Essays and Theories

Evolutionary Psychology and the Apple:

If natural selection states that only the best survive to become number one, why isn't Apple top dog in the computer world?
William A. Spriggs, June 1996

Is it possible to treat consumer products as a sort of Darwinian subgroup in which the best product is, by natural selection, the best-selling product as well? After all, if consumer products such as automobiles, toasters, and computers are nothing more than the end result of organized human activity, then Darwin’s law of natural selection should apply to them as well as to the humans that created them. The best product then, the result of these superior persons, should be numbero uno. The big cheese. King of the jungle. Top dog.

There is no doubt in my mind that the Apple computer line is the finest on the market today. Their keyboards, monitors, graphics, and software all broadcast messages of superior quality and usability. And I don’t even own one. I know this just from playing with one at a local computer store several times and from members of my family who have been rabid Apple fans since 1980. You can not believe the verbal buffalo droppings lobbed my way when I picked my Microsoft-based system.

So why is it that Apple computer systems, so clearly superior, take up only up 7% of the world market? Someone, or something, is poking a finger into the eye of Darwin’s law of natural selection when it comes to consumer products.

For an answer to our Apple product mystery, we must first consider a number of traits all humans share. We are all products of our basic genetic software, -- DNA, (our operating system) -- and the evolutionary influences of our environmental and cultural longitude and latitude (ELL and CLL -- software we add).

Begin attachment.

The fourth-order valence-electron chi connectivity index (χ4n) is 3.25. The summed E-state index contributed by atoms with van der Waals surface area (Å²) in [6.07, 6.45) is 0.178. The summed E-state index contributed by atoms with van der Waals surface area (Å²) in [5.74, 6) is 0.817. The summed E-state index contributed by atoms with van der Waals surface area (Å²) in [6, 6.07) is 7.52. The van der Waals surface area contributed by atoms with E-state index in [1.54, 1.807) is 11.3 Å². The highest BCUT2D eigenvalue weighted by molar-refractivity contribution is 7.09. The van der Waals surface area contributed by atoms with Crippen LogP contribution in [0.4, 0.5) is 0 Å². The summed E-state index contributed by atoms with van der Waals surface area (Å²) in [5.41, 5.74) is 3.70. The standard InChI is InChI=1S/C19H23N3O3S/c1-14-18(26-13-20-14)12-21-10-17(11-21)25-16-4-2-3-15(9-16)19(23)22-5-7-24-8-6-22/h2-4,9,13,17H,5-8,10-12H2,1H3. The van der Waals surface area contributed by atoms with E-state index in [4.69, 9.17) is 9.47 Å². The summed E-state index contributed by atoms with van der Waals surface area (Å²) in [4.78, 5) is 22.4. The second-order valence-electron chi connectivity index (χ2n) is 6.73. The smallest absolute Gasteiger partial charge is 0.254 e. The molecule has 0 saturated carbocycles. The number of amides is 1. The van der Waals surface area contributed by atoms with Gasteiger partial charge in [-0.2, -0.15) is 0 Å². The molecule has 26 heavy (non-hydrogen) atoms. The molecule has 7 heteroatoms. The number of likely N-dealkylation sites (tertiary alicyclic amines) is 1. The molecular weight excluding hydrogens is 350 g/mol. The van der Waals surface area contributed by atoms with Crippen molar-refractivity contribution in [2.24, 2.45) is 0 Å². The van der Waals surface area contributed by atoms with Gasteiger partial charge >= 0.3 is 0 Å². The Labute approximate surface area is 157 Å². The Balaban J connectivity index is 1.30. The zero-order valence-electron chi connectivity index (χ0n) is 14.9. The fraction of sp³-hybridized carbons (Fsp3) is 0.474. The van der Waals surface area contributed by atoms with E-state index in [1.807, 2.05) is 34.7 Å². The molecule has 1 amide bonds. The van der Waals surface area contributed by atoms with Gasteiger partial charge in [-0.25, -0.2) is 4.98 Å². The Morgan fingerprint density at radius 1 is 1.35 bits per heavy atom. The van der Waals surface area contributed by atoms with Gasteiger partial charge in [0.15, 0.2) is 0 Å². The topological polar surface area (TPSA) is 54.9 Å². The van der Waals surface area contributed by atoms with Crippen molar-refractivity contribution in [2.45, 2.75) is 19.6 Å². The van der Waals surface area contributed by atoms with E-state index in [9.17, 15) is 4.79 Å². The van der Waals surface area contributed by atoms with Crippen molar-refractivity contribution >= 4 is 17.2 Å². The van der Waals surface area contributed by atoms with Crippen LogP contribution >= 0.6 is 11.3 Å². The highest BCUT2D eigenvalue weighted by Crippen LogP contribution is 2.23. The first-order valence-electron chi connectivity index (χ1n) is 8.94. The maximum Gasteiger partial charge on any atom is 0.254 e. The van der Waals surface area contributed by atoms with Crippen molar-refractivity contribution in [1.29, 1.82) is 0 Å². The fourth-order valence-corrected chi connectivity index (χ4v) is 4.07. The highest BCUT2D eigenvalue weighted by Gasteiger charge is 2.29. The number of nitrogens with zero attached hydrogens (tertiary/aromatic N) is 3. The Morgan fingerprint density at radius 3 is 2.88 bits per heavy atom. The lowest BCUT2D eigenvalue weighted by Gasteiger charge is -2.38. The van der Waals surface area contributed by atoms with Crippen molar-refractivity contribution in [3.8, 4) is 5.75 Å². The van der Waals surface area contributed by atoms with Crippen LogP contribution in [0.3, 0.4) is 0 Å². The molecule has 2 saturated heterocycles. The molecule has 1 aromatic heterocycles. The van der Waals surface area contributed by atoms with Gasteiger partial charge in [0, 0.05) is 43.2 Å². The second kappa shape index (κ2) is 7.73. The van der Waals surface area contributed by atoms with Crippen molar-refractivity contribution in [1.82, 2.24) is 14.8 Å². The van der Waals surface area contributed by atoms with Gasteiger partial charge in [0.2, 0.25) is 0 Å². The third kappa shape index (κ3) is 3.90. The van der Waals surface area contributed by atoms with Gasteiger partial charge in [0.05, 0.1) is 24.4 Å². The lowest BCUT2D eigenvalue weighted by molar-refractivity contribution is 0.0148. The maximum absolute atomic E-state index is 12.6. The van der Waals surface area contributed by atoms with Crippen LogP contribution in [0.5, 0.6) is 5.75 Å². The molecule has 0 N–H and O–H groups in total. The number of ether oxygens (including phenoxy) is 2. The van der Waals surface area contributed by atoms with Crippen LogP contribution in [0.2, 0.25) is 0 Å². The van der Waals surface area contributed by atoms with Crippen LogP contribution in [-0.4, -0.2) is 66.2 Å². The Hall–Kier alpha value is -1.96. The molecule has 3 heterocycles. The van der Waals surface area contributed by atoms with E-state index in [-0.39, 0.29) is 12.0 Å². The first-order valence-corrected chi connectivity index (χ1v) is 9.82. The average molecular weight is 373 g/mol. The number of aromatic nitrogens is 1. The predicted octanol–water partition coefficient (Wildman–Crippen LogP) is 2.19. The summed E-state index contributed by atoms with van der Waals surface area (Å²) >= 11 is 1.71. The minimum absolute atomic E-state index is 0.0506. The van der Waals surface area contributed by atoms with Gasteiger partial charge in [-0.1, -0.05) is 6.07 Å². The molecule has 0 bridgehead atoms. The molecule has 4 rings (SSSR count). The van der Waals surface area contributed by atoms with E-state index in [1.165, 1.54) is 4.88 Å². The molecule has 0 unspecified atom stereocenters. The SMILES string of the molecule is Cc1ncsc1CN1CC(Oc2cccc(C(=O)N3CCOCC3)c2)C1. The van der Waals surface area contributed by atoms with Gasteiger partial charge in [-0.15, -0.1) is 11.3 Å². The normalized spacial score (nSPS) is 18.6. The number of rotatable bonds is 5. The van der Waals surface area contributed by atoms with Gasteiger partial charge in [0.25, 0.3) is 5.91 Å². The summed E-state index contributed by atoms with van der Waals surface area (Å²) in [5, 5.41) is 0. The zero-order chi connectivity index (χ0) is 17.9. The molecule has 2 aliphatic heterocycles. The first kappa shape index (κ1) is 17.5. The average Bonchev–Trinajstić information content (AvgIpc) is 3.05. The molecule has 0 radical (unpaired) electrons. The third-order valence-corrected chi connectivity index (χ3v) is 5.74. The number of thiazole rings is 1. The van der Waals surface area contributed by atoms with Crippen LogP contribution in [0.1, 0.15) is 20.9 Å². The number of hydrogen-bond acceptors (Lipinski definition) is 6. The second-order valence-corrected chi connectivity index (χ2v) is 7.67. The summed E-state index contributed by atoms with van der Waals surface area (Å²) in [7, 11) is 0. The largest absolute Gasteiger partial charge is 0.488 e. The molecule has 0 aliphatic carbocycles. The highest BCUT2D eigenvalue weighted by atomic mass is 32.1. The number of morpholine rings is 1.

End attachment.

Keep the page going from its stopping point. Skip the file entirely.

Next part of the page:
Here I should explain a theory that I call DAD. The Darwinian Area of Dominance. This basically states that evolution is the adaptation to local environments (area) and that the creation of the "fittest" organism follows

Darwinian principles if applied to the general area in which the organism was born, raised, and mated. Such a favored organism is top dog of its territory because it has superior knowledge about that area’s, and only that area’s, physical and cultural peculiarities. Now, in nature, we assume that the area in which an organism lives and evolves has a limited pattern of natural cycles, (day and night, winter, spring, summer, and fall), and that its other influences are also limited. Its borders extend only as far as the organism can range in in its area of survivability or desirability. (Such factors as climate, food availability, mating opportunities, and competitive influences only apply within this certain limited area). Hence, a biological organism may be top dog at a particular CLL and ELL, but that once it migrates beyond these borders, its influence diminishes as it adjusts to the new sensory inputs of its new area. It leaves the area where it is top dog primarily through the motivation of need, want or desire.